A formal celebration of the life of Horace Seldon, a former part-time faculty member in the Philosophy Department whose course on racism in American history was a perennial favorite among Boston College undergraduates, wil take place on Saturday, October 21, at 3:00pm, at the Cathedral Church of St. Paul in Boston. Mr. Seldon died at his home in Wakefield, Mass., on Aug. 17. He was 93.
A native of Haverhill, Mr. Seldon was the founder and longtime executive director of Community Change Inc., a non-profit group that seeks to address racial issues through a variety of community activities, and which became one of the community service field placements for BC’s PULSE Program.
In 1980, Mr. Seldon expanded his BC association when he began teaching History and Development of Racism in the USA through the Philosophy Department, through which he helped undergraduates explore the formation of American racial attitudes, as well as methods used to combat racism throughout U.S. history.
“As a society, we need to try and understand this complexity,” he said in a 2003 interview with Chronicle. “And that is even more important for young people who have never witnessed or experienced racism, or who doubt its very existence.”
Carroll School of Management Associate Dean Richard Keeley – who as director of PULSE at the time invited Mr. Seldon to teach at BC – remarked to Chronicle on the course’s popularity: “Students constantly talk about how valuable the course has been as a forum for discussing race in America. Horace lays out the background and invites people into the discussion without making them feel as if they’ve been put on the spot.”
Mr. Seldon said the assassination of Martin Luther King Jr. had spurred him to fight racism, and led him to form CCI. Under his direction, the organization provided civil rights leadership development and internship programs, sponsored forums, conferences and other events – including performances of “The Man Nobody Saw,” a play about institutionalized racism – and honored Greater Boston residents’ anti-racism efforts with a series of award ceremonies. In 1998, President Clinton recognized CCI as among 300 “promising practices” for improving race relations in the US.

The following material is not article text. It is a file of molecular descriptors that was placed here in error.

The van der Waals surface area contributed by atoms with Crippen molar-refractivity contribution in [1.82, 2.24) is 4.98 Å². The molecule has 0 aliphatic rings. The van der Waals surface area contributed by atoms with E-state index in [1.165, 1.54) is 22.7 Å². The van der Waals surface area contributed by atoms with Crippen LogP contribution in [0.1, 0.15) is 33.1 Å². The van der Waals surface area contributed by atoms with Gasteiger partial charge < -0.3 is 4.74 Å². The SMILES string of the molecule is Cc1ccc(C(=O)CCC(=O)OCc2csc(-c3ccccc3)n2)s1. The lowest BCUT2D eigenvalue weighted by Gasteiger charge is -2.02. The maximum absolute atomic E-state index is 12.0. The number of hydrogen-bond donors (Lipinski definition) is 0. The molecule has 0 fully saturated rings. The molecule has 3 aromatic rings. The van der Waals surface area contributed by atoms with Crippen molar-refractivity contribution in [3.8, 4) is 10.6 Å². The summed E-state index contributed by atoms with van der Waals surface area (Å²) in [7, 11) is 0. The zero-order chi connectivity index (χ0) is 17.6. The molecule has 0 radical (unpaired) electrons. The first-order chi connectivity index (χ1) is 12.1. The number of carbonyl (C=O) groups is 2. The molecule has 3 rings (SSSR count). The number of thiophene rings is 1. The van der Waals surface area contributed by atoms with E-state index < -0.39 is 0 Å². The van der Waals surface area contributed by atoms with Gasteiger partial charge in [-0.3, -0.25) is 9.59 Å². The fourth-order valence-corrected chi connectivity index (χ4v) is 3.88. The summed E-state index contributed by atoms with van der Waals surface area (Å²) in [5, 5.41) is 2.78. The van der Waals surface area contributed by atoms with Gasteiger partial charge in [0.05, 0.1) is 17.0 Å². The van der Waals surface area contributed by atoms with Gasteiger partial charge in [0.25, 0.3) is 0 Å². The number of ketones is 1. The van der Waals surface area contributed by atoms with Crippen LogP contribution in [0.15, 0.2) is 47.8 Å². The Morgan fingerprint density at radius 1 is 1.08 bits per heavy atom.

Speaking with Chronicle, Mr. Seldon said that despite the gains he’d witnessed, total victory against racism was unlikely – which for him made the struggle all the more important.
“The permanence of racism doesn’t mean you give up, any more than you give up if you’re an alcoholic trying to quit drinking. To simply despair is no longer possible, so even as you live with racism, you shake your fist at it and fight it.”
Mr. Seldon added that talking with his students was therapeutic. “The quality of students in my class has, over the years, gotten better and better. I find myself stimulated and energized by their questions and comments, their struggles with the issues and their willingness to be open.”
The University chose Mr. Seldon as the namesake for one of its Advanced Study Grants, which support research and other projects by undergraduates who display scholarly initiative and imagination. Among the projects funded by the Horace Seldon grant have been research on anti-Semitism on college campuses, a study on criminal defense investigation for indigent clients, and development of a self-sustaining educational program for at-risk young mothers.
Mr. Seldon, a graduate of Amherst College and the Andover Newton Theological School, was an ordained minister in the United Church of Christ.
He is survived by his sons, David and Gary, four grandchildren and two great grandchildren.
A celebration of Mr. Seldon’s life will take place on Oct. 21, the date of the 1835 Women’s March of Courage, when members of the Boston Female Anti-Slavery Society marched through a mob that had nearly lynched abolitionist William Lloyd Garrison. For information on the event, click here.